Figure 2 is an example of the house of quality matrix for car doors that was mentioned in an earlier paragraph of this chapter.
Figure 2: House of Quality Matrix for Doors (Biren Prasad, 1998)
It can be concluded that with the support of the QFD method we can find out the customer demands and wishes, and translate this to a more technical and measurable parameter. From the parameters it is possible to find the requirements to meet the customer needs. Another advantage of QFD is enabling traceability for the solution of product development due to the fact that everything is neatly documented.
Benchmarking is the process of comparing one’s business processes to best practices from other organizations and companies. This can be within the same industry but also with other businesses in order to continuously make improvements from what has previously been accomplished (Ax et al. 2010). Benchmarking can be done on basically any area, from the functionality of the products to logistics within transportation. The direction and focus of benchmarking can also vary depending on which results are desired.
There are three benchmarking methods that will be mentioned. The first one can be categorized as “internal benchmarking” where you benchmark internally within the same company or underlying companies, and can be done between the departments as well. The second one, ”competition oriented benchmarking” is where you compare your own company to other companies that are within the same market or has their attention directed towards the same customer groups. This method is seen to be more effective than the internal method. The third version of benchmarking is called “function targeted benchmarking” or just “general benchmarking.” This method is externally radiated, similar to the “competition oriented benchmarking”. The difference is that you don’t necessary study the companies within the same business or industry but instead companies that have exceeded in performance within any known areas. The focus is put on functioning, manufacturing, administration and marketing. This is because it doesn’t matter which business these areas are belonged to since they are rather general and possible to apply for most business niches (Ax et al. 2010).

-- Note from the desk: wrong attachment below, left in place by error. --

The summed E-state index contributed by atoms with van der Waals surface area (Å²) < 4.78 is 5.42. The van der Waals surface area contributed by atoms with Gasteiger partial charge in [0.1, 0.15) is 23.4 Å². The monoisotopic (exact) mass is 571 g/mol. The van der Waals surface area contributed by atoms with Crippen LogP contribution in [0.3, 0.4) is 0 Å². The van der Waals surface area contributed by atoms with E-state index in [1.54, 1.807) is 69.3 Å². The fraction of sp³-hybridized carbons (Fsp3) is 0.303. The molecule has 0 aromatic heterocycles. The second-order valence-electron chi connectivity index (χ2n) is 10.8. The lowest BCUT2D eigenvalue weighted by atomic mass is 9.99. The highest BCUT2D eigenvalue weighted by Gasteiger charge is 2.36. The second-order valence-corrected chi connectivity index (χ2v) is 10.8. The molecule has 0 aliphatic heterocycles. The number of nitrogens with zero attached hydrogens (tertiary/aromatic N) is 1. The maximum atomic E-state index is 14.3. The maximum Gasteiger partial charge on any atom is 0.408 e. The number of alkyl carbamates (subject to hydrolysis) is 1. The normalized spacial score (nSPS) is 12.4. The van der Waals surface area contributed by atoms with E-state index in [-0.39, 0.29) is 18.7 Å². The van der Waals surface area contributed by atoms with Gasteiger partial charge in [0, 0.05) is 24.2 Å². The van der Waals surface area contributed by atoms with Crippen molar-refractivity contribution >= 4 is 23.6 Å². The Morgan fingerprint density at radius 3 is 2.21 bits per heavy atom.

Failure Mode and Effects Analysis (FMEA)
The FMEA method is based on subjective and relative evaluations of imperfections and errors that can appear on a product and the consequences that can arise from it. This method is centered on errors that have a chance to appear on the component level and how it eventually can affect the whole system. The FMEA identifies all the possible errors that can occur. The three factors that this method brings forward are the probability of error, degree of severity, and probability to discover or not discover the error. By working with subjectively rough estimates, this method can already be used on early stages of the development of the product. An important part of this analysis is to prioritize the biggest errors and problems which can arise, and then later in turn amend the problem. The FMEA is used within two areas. The first one and also the more common one is called design-FMEA. It means to run an analysis during the construction works. The second one called process-FMEA is used during the processing of a product.
The three factors that were previously mentioned are extracted with relative scales and can look similar as below:
• Probability of error
1 = Very small probability that the error occurs
4 = There is a certain probability that the error occurs 10 = High probability that the error occurs
• Degree of severity
1 = negligible influence on the product and the user won’t notice
4-6 = quite serious influence and the user will notice the error 10 = Very serious consequences and dangerous for the user
• Probability to not discover the error
1 = the error will quite easily be discovered
4-6 = the error might be discovered
10 = there is a high chance for the error to not be discovered at all